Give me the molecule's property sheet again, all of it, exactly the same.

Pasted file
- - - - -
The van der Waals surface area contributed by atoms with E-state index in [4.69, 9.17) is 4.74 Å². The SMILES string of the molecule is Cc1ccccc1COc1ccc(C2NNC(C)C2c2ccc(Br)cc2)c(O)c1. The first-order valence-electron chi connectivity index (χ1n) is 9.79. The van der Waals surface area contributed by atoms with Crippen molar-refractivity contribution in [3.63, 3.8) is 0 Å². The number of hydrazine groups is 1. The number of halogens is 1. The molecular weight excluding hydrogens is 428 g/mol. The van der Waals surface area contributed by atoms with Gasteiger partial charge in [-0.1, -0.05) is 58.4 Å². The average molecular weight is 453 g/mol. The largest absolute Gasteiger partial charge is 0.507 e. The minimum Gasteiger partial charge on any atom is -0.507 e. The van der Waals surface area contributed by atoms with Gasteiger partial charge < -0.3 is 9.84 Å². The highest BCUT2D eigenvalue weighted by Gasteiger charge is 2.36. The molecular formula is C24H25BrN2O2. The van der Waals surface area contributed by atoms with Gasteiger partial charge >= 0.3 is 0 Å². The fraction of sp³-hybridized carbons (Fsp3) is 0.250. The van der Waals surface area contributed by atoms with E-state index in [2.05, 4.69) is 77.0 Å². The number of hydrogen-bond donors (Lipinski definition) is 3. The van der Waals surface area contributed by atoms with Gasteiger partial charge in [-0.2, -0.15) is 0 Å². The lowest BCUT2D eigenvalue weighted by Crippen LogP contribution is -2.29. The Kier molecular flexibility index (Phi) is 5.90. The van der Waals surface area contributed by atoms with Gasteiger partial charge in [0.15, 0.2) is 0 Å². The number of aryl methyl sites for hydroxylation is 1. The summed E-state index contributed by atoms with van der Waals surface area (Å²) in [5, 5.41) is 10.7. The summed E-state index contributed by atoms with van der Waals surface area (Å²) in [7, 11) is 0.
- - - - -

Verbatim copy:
The van der Waals surface area contributed by atoms with E-state index in [4.69, 9.17) is 4.74 Å². The SMILES string of the molecule is Cc1ccccc1COc1ccc(C2NNC(C)C2c2ccc(Br)cc2)c(O)c1. The first-order valence-electron chi connectivity index (χ1n) is 9.79. The van der Waals surface area contributed by atoms with Crippen molar-refractivity contribution in [3.63, 3.8) is 0 Å². The number of hydrazine groups is 1. The number of halogens is 1. The molecular weight excluding hydrogens is 428 g/mol. The van der Waals surface area contributed by atoms with Gasteiger partial charge in [-0.1, -0.05) is 58.4 Å². The average molecular weight is 453 g/mol. The largest absolute Gasteiger partial charge is 0.507 e. The minimum Gasteiger partial charge on any atom is -0.507 e. The van der Waals surface area contributed by atoms with Gasteiger partial charge < -0.3 is 9.84 Å². The highest BCUT2D eigenvalue weighted by Gasteiger charge is 2.36. The molecular formula is C24H25BrN2O2. The van der Waals surface area contributed by atoms with Gasteiger partial charge >= 0.3 is 0 Å². The fraction of sp³-hybridized carbons (Fsp3) is 0.250. The van der Waals surface area contributed by atoms with E-state index in [2.05, 4.69) is 77.0 Å². The number of hydrogen-bond donors (Lipinski definition) is 3. The van der Waals surface area contributed by atoms with Gasteiger partial charge in [-0.2, -0.15) is 0 Å². The lowest BCUT2D eigenvalue weighted by Crippen LogP contribution is -2.29. The Kier molecular flexibility index (Phi) is 5.90. The van der Waals surface area contributed by atoms with Gasteiger partial charge in [0.15, 0.2) is 0 Å². The number of aryl methyl sites for hydroxylation is 1. The summed E-state index contributed by atoms with van der Waals surface area (Å²) in [5, 5.41) is 10.7. The summed E-state index contributed by atoms with van der Waals surface area (Å²) in [7, 11) is 0.